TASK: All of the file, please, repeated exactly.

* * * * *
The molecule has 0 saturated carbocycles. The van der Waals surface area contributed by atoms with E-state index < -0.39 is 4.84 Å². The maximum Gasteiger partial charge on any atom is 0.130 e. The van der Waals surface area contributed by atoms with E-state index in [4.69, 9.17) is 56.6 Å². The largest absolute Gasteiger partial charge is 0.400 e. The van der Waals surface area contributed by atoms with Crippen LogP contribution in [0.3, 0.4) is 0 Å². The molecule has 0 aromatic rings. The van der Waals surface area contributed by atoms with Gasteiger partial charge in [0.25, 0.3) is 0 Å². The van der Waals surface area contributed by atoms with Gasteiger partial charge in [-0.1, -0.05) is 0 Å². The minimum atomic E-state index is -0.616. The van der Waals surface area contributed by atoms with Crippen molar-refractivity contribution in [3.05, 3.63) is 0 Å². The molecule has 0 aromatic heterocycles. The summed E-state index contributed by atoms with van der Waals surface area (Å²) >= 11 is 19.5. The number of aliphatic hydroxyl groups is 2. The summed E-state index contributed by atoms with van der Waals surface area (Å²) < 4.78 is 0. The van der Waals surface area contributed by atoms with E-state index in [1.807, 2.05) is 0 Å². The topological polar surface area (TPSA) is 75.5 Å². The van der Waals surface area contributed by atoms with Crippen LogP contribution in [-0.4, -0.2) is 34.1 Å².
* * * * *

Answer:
The molecule has 0 saturated carbocycles. The van der Waals surface area contributed by atoms with E-state index < -0.39 is 4.84 Å². The maximum Gasteiger partial charge on any atom is 0.130 e. The van der Waals surface area contributed by atoms with E-state index in [4.69, 9.17) is 56.6 Å². The largest absolute Gasteiger partial charge is 0.400 e. The van der Waals surface area contributed by atoms with Crippen LogP contribution in [0.3, 0.4) is 0 Å². The molecule has 0 aromatic rings. The van der Waals surface area contributed by atoms with Gasteiger partial charge in [0.25, 0.3) is 0 Å². The van der Waals surface area contributed by atoms with Gasteiger partial charge in [-0.1, -0.05) is 0 Å². The minimum atomic E-state index is -0.616. The van der Waals surface area contributed by atoms with Crippen molar-refractivity contribution in [3.05, 3.63) is 0 Å². The molecule has 0 aromatic heterocycles. The summed E-state index contributed by atoms with van der Waals surface area (Å²) >= 11 is 19.5. The number of aliphatic hydroxyl groups is 2. The summed E-state index contributed by atoms with van der Waals surface area (Å²) < 4.78 is 0. The van der Waals surface area contributed by atoms with E-state index in [1.807, 2.05) is 0 Å². The topological polar surface area (TPSA) is 75.5 Å². The van der Waals surface area contributed by atoms with Crippen LogP contribution in [-0.4, -0.2) is 34.1 Å².